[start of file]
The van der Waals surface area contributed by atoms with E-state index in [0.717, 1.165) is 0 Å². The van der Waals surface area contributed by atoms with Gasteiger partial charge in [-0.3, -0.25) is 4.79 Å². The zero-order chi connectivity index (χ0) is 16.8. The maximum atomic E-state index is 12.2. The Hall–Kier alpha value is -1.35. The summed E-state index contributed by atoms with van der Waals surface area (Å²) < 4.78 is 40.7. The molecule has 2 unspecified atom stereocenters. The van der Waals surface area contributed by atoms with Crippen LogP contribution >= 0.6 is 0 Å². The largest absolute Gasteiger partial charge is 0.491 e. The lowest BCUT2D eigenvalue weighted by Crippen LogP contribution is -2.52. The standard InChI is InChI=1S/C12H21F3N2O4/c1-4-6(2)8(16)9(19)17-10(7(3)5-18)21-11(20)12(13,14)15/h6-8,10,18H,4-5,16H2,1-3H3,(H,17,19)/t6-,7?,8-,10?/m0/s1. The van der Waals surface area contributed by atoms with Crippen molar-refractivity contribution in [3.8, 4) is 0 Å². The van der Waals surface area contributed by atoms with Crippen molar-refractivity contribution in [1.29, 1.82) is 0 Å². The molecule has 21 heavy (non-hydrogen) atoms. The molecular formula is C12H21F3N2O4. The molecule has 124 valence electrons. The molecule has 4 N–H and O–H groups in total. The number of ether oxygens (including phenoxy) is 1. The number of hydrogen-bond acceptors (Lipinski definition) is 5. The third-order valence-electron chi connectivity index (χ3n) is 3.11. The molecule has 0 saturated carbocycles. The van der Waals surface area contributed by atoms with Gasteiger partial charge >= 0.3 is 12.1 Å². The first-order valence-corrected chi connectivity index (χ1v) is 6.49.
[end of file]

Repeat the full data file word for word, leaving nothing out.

The van der Waals surface area contributed by atoms with E-state index in [0.717, 1.165) is 0 Å². The van der Waals surface area contributed by atoms with Gasteiger partial charge in [-0.3, -0.25) is 4.79 Å². The zero-order chi connectivity index (χ0) is 16.8. The maximum atomic E-state index is 12.2. The Hall–Kier alpha value is -1.35. The summed E-state index contributed by atoms with van der Waals surface area (Å²) < 4.78 is 40.7. The molecule has 2 unspecified atom stereocenters. The van der Waals surface area contributed by atoms with Crippen LogP contribution >= 0.6 is 0 Å². The largest absolute Gasteiger partial charge is 0.491 e. The lowest BCUT2D eigenvalue weighted by Crippen LogP contribution is -2.52. The standard InChI is InChI=1S/C12H21F3N2O4/c1-4-6(2)8(16)9(19)17-10(7(3)5-18)21-11(20)12(13,14)15/h6-8,10,18H,4-5,16H2,1-3H3,(H,17,19)/t6-,7?,8-,10?/m0/s1. The van der Waals surface area contributed by atoms with Crippen molar-refractivity contribution in [3.8, 4) is 0 Å². The van der Waals surface area contributed by atoms with Crippen molar-refractivity contribution in [1.29, 1.82) is 0 Å². The molecule has 21 heavy (non-hydrogen) atoms. The molecular formula is C12H21F3N2O4. The molecule has 124 valence electrons. The molecule has 4 N–H and O–H groups in total. The number of ether oxygens (including phenoxy) is 1. The number of hydrogen-bond acceptors (Lipinski definition) is 5. The third-order valence-electron chi connectivity index (χ3n) is 3.11. The molecule has 0 saturated carbocycles. The van der Waals surface area contributed by atoms with Gasteiger partial charge >= 0.3 is 12.1 Å². The first-order valence-corrected chi connectivity index (χ1v) is 6.49.